The Costs and Benefits of Large-scale Immigration: Exploring the economic and demographic consequences for the UK
Robert Rowthorn, December 2015
The refugee crisis which has consumed Europe in recent months has thrust immigration to the top of the political debate. Heart-rending images of migrants making perilous journeys from North Africa and the Middle East have added a new level of poignancy to the moral and practical considerations concerning mass movements of people. Calibrating the right response is critical, given that the pressures giving rise to the present scenario- conflicts and poverty-are unlikely to disappear soon.
The questions raised for the UK are multi-faceted: to what extent should we limit the flow of migrants into Britain? How far should we collaborate with other EU countries on migration policy and how far should we go it alone? What criteria should we use for granting asylum or permitting the entry of economic migrants? To what extent should the interests of migrants and their countries of origin be reflected in these criteria?
Never has there been a greater need for dispassionate analysis of how such large-scale population flows should be managed. In this even-handed study, the distinguished economist Robert Rowthorn reviews the evidence about the costs and benefits of recent large-scale immigration into the UK. Contrary to the headlines generated by previous studies, he demonstrates that the fiscal impact is slight while the long-term demographic impact is great; and that while some may gain from large influxes of people from overseas, others-usually those with least say in the matter-stand to lose out.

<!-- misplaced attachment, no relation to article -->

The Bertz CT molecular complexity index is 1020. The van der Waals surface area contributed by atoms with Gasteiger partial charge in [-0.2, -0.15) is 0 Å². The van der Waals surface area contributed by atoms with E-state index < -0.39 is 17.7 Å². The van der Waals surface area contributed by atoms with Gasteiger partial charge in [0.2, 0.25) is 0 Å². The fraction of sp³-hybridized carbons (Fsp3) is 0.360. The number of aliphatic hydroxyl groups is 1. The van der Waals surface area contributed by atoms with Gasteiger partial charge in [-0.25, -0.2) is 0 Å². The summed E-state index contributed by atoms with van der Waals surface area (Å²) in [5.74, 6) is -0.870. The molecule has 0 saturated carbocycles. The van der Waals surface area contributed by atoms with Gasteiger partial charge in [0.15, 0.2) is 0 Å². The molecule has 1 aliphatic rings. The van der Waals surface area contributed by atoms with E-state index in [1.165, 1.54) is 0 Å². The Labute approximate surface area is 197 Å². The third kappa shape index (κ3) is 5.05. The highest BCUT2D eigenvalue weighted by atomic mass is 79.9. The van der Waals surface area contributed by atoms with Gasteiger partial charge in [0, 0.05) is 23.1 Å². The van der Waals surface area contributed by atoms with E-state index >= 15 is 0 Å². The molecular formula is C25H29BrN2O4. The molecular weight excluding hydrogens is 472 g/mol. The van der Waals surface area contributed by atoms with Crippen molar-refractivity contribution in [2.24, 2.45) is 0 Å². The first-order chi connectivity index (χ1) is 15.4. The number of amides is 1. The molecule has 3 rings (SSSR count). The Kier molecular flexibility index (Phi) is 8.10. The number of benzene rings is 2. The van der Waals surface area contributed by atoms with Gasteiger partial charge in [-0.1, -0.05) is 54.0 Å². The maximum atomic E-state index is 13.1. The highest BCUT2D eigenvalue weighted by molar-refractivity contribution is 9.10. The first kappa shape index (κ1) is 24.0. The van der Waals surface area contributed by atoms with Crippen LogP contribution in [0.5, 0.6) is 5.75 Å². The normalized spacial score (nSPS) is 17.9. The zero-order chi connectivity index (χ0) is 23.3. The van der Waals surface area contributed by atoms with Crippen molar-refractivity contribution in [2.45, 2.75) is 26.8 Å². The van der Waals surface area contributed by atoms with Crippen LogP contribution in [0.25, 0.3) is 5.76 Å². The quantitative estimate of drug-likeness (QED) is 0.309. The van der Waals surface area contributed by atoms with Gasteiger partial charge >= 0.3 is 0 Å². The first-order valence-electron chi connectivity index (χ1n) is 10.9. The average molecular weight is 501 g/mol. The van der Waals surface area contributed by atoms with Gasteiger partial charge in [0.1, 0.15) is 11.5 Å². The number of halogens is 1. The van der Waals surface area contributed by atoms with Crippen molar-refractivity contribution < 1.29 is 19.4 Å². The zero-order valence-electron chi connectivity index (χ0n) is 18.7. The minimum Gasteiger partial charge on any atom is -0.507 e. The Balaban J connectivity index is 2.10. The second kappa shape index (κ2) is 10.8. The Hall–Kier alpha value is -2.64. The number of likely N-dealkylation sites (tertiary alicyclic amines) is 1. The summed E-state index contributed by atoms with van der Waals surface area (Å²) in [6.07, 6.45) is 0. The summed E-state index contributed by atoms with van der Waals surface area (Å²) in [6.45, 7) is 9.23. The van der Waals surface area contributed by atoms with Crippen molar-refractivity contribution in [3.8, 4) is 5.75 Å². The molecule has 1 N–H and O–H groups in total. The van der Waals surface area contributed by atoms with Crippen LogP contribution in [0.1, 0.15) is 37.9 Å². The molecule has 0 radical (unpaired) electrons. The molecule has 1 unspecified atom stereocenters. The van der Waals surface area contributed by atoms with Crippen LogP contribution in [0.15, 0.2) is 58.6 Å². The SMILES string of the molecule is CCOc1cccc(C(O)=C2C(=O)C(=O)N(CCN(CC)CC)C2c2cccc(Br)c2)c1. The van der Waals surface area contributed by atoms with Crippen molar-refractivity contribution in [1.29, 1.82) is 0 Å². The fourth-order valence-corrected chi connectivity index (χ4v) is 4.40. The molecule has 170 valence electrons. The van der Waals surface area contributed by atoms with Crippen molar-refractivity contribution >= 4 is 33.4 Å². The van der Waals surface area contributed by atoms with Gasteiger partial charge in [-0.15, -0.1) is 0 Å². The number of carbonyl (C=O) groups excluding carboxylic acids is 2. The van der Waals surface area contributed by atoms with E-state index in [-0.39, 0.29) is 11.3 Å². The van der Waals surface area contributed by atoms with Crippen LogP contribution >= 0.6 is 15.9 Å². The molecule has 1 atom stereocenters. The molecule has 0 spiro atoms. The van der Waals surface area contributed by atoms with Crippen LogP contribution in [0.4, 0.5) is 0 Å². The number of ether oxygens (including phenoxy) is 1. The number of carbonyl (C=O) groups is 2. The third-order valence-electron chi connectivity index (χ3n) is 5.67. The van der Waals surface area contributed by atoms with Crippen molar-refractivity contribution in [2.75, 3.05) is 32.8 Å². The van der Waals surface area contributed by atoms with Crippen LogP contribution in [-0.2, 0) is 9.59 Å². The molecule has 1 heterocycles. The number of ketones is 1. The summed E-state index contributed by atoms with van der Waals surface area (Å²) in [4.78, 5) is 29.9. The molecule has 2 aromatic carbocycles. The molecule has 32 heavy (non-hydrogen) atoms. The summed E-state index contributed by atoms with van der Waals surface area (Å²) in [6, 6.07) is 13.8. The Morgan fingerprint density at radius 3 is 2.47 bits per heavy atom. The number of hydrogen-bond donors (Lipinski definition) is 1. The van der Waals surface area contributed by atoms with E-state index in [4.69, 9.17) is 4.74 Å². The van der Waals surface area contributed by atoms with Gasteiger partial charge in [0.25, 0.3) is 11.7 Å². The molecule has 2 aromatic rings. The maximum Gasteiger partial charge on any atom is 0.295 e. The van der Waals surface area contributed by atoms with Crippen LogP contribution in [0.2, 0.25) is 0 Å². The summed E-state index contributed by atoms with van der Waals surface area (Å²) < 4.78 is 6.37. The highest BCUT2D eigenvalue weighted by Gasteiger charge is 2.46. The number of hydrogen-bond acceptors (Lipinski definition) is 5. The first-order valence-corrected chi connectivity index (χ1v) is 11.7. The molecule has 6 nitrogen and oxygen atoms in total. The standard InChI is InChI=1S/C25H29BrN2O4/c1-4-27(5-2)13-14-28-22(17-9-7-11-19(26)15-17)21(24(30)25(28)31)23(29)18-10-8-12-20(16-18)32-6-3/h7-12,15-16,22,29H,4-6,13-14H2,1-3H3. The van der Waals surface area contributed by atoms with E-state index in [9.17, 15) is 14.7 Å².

‘The only thing that is certain is that immigration on the present scale, if it continues, will lead eventually to a much larger population and a much larger total GDP than would otherwise be the case, with consequent pressure on infrastructure and the environment.’
In the Media
Half of new homes needed to cope with migrant influx – The Daily Telegraph
About the Author
Robert Rowthorn is Emeritus Professor of Economics at the University of Cambridge and a Fellow of King’s College. He is the author of several books including De-industrialisation and Foreign Trade (with John Wells), and academic articles on economic growth, structural change, employment and migration.
He has been a consultant to the International Monetary Fund, the UN Commission on Trade and Development and the International Labour organisation, as well as to British government departments and a variety of private sector firms and organisations.Download PDF Buy From Amazon Buy Kindle Version